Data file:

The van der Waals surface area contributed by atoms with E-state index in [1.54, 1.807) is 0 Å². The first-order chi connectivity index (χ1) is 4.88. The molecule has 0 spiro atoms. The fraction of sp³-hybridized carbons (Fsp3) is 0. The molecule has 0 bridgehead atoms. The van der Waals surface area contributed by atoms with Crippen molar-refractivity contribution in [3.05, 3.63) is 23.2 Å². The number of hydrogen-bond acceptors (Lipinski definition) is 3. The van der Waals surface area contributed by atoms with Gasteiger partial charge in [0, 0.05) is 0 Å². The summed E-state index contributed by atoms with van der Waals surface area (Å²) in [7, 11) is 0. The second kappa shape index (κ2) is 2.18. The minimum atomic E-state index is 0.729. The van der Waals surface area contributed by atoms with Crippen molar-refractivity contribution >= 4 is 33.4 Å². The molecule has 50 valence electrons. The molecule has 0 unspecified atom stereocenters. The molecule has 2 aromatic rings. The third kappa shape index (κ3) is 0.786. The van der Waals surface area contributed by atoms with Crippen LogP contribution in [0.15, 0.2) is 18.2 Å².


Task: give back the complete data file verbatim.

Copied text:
The van der Waals surface area contributed by atoms with E-state index in [1.54, 1.807) is 0 Å². The first-order chi connectivity index (χ1) is 4.88. The molecule has 0 spiro atoms. The fraction of sp³-hybridized carbons (Fsp3) is 0. The molecule has 0 bridgehead atoms. The van der Waals surface area contributed by atoms with Crippen molar-refractivity contribution in [3.05, 3.63) is 23.2 Å². The number of hydrogen-bond acceptors (Lipinski definition) is 3. The van der Waals surface area contributed by atoms with Gasteiger partial charge in [0, 0.05) is 0 Å². The summed E-state index contributed by atoms with van der Waals surface area (Å²) in [7, 11) is 0. The second kappa shape index (κ2) is 2.18. The minimum atomic E-state index is 0.729. The van der Waals surface area contributed by atoms with Crippen molar-refractivity contribution >= 4 is 33.4 Å². The molecule has 50 valence electrons. The molecule has 0 unspecified atom stereocenters. The molecule has 2 aromatic rings. The third kappa shape index (κ3) is 0.786. The van der Waals surface area contributed by atoms with Crippen LogP contribution in [0.15, 0.2) is 18.2 Å².